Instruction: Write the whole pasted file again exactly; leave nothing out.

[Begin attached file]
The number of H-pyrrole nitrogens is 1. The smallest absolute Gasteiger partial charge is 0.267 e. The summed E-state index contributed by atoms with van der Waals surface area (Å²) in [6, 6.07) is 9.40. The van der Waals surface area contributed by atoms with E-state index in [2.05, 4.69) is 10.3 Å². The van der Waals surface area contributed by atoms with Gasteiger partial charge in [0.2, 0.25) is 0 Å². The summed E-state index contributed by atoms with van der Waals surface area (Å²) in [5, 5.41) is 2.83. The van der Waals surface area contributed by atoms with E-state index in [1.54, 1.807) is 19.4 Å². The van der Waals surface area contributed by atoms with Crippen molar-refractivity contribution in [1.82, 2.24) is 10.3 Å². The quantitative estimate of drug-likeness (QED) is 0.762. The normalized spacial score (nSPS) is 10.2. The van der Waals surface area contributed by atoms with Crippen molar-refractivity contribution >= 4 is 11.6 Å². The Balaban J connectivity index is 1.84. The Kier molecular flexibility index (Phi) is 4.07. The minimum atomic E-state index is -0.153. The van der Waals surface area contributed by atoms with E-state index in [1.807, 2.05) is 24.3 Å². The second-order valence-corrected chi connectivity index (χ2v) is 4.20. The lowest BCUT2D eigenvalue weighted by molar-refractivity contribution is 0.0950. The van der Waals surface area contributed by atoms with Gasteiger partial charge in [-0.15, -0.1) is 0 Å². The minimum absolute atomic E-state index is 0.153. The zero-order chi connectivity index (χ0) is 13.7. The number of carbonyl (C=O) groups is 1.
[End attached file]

The number of H-pyrrole nitrogens is 1. The smallest absolute Gasteiger partial charge is 0.267 e. The summed E-state index contributed by atoms with van der Waals surface area (Å²) in [6, 6.07) is 9.40. The van der Waals surface area contributed by atoms with E-state index in [2.05, 4.69) is 10.3 Å². The van der Waals surface area contributed by atoms with Gasteiger partial charge in [0.2, 0.25) is 0 Å². The summed E-state index contributed by atoms with van der Waals surface area (Å²) in [5, 5.41) is 2.83. The van der Waals surface area contributed by atoms with E-state index in [1.54, 1.807) is 19.4 Å². The van der Waals surface area contributed by atoms with Crippen molar-refractivity contribution in [1.82, 2.24) is 10.3 Å². The quantitative estimate of drug-likeness (QED) is 0.762. The normalized spacial score (nSPS) is 10.2. The van der Waals surface area contributed by atoms with Crippen molar-refractivity contribution >= 4 is 11.6 Å². The Balaban J connectivity index is 1.84. The Kier molecular flexibility index (Phi) is 4.07. The minimum atomic E-state index is -0.153. The van der Waals surface area contributed by atoms with E-state index in [1.807, 2.05) is 24.3 Å². The second-order valence-corrected chi connectivity index (χ2v) is 4.20. The lowest BCUT2D eigenvalue weighted by molar-refractivity contribution is 0.0950. The van der Waals surface area contributed by atoms with Gasteiger partial charge in [-0.15, -0.1) is 0 Å². The minimum absolute atomic E-state index is 0.153. The zero-order chi connectivity index (χ0) is 13.7. The number of carbonyl (C=O) groups is 1.